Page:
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At the base of some daunting cliff layers.  Looks like the top but still a long ways up above these cliffs. Above the cliff are rock layers from the Livingston Formation ( Visean age)

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Must be lots of good stuff up there. Lots more layers but...yikes...

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Only a  thousand meter drop over the ledge. Ledge is bigger than it looks but still gives me the heebie-jeebies when out there.  Carboniferous mountains in the distance. Beyond that  set of mountains one gets into Cambrian formations ( Burgess Shale).

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BadlandTraveller

Great post thanks for sharing.

 

I love the level of detail, looks fun. 

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Time to head down. Yay! All down hill and same with bike ride returning to vehicle.  Soon back in the city and watching the hockey game.

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24 minutes ago, BadlandTraveller said:

Great post thanks for sharing.

 

I love the level of detail, looks fun. 

 

This is along Canyon Creek.  If you live in Calgary same mountain as the ice caves...you can see the caves to the left in the first photo. Photo across at same layer is of Moose Mountain. I think the snow capped mountain in the distance in the second last photo is Tombstone along the Elbow River loop.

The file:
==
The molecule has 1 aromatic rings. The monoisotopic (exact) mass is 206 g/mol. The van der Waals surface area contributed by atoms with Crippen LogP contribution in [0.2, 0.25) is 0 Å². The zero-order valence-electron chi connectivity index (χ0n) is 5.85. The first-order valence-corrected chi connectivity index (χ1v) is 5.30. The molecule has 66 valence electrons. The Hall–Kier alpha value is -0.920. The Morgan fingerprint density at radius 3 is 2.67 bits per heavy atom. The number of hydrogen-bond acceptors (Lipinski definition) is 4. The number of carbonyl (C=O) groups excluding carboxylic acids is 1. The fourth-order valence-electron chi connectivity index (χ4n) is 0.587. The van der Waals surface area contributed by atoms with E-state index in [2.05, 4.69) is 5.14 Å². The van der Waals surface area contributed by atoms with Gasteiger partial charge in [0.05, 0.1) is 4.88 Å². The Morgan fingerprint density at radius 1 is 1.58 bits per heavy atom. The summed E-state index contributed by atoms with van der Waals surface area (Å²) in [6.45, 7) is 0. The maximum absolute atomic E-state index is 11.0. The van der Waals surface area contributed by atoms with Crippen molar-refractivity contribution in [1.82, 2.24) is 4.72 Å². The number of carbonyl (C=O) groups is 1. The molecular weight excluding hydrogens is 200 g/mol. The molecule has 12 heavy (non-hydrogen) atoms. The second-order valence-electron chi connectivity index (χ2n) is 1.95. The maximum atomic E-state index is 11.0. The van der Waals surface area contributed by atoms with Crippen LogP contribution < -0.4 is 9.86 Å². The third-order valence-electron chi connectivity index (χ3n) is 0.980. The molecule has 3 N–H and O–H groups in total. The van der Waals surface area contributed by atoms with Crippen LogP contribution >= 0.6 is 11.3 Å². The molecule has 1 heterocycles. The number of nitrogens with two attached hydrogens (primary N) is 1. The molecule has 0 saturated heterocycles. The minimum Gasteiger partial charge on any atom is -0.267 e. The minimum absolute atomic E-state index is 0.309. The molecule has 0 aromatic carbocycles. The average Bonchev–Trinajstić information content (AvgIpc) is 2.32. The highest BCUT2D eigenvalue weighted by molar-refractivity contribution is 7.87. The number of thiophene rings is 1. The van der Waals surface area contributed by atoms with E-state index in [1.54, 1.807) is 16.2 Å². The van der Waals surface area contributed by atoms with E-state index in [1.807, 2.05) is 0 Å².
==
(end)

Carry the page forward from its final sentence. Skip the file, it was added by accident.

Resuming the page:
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Looks like a great place to hunt with many interesting fossils!

Thanks for the virtual tour!!

Tony

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Looks like some good workout collecting.  Its got to feel good getting back to the car on those days.  Some of those hash plates are just full of stuff.  Always like crinoid finds as well.  Beautiful place to collect.

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Great report and pics! Some really nice specimens and I love the hash plates!

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There must be a couple million hash plates to look at in that yellow circle area. However, between the physical exertion, trying to keep my balance, and the lighting...just not possible to concentrate for long and focus the brain on minute details.    Back home I often wonder what 'Wow' specimens I unknowingly passed  by when out fossil hunting.  I recall Phil Currie ( A theropod dino expert) telling how he found his best specimen when he dropped his camera and it rolled down a hoodoo and landed next to the jaw...a place he had previously walked by many times.

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Thanks for the great report and photos! I appreciate the effort you put in to sharing the experience.

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Wrangellian

A fossil hunter's paradise. Interesting stuff! What could those starlike things be?